Cooling System Health Check
The Repco 8 Step Guide
Abby Wingett | 28th June 2022 | 4 minutes to read
Is your vehicle in check for your next summer road trip? Checking your car's cooling system is one of the easiest things you can do to avoid costly repairs, breakdowns or expensive engine damage which can see you stuck on the side of the road or cutting your holiday short. Preventative maintenance is one of the most important things you can do to avoid cooling system issues and make sure your system is ready to tackle to open road in even the warmest of conditions. Preventative maintenance doesn't always mean costly shopping lists of replacement parts, by simply inspecting some of the integral cooling system components, you can ensure that your cooling system is healthy and won't leave you stranded.
1. Coolant Level
When checking your coolant, the most important thing to remember is to make sure the engine is cold. The best time to do this is in the morning after the car has been sitting overnight. With the radiator cap removed, you can begin to check the coolant level in the radiator. If you can't see any coolant or it looks a little low, it is important to top it up or flush the system entirely and replace with new coolant. You should also check the radiator expansion tank and make sure this is filled to the 'full' mark also.
2. Coolant Condition
Using a coolant test strip, you can test for the amount of glycol in your coolant to confirm that it is healthy. If the reading is not satisfactory, it is important to drain your coolant, flush the system and re-fill with brand new coolant to give your engine the best chance of keeping cool.
When inspecting your radiator, it's important to look for any cracks, splits, leaks or corrosion. If you notice any of these with your radiator, it's a good idea to fit a replacement radiator ensure your car keeps cool. For the 4 wheel drive crowd, make sure your radiator isn't packed full of dirt, dust and mud otherwise air won't be able to pass through freely to cool the engine.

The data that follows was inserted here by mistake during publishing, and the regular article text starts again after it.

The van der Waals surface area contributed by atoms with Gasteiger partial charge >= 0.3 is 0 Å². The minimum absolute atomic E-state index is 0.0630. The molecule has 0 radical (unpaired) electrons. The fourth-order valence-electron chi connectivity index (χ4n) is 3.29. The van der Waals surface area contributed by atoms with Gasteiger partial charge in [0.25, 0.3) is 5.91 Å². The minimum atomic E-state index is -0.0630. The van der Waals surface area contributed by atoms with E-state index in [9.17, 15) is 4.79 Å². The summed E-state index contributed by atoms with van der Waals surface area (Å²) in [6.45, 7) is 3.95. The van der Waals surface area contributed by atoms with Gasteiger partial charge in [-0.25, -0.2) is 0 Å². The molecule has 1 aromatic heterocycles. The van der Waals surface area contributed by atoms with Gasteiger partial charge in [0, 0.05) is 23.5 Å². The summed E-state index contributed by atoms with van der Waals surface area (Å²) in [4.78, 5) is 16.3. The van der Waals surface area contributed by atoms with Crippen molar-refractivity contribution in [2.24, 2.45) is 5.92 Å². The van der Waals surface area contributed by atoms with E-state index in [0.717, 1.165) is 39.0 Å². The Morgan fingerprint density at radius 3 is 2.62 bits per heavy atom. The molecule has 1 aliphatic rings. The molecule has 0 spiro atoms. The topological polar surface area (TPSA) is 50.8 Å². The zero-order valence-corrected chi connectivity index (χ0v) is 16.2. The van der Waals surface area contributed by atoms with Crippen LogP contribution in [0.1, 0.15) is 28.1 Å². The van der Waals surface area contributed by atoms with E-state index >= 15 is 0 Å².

4. Radiator Hoses and Hose Clamps
Inspecting your radiator hoses and heater hoses is imperative to make sure your coolant stays inside the engine and doesn't spring an unexpected leak as you drive. By examining for any signs of drying, cracking, splitting, weeping or residue, you can confirm the health of your hoses or determine that you need fresh ones. As for the hose clamps, any signs of corrosion, weathering or leaking should indicate that these need replacing. Even if your visual inspection checks out, it's a great idea to keep a few spare hoses and hose clamps on-hand when taking off on extended road trips.
5. Radiator Fan
A quick visual check to make sure everything’s working correctly will give you an indication of your radiator fan's health. Allow the engine to warm up, park up somewhere and pop the bonnet with the car running to make sure the fan is operational. A clutch fan system should spin once the engine has warmed up, however modern engines with electric thermo fans may kick on and off as temperature rises and falls.
6. Water Pump
If you notice excessive noise from your water pump or any signs of leaking, it's probably time to start shopping for a fresh replacement water pump. If your pump is leaking or not operating correctly, coolant flow can be compromised and spell the end of your holiday with an overheating engine.
7. Drive Belt
When getting into the guts of your engine to inspect your water pump, it's a good idea to run your eyes over all your drive belts. Tasked with everything from power steering, air-con and even your engines timing, it's important to make sure your belts are tight and don't show any signs of ageing with cracks, splits or weathering. If you hear your belts squealing as your engine runs, check to confirm the health of the belt and then adjust the tensioner to eliminate belt slip and squealing. Drive belts are another handy spare to keep in your car for longer drives.
Testing your thermostat is a great way to ensure that your car can properly warm up to operating temperature and not overheat when it gets there. Using a pot of water on the stove and a thermometer, you can make sure that your thermostat is opening at the correct temperature. If not, fit a replacement thermostat and your engine will warm up and cool down just as the manufacturer intended.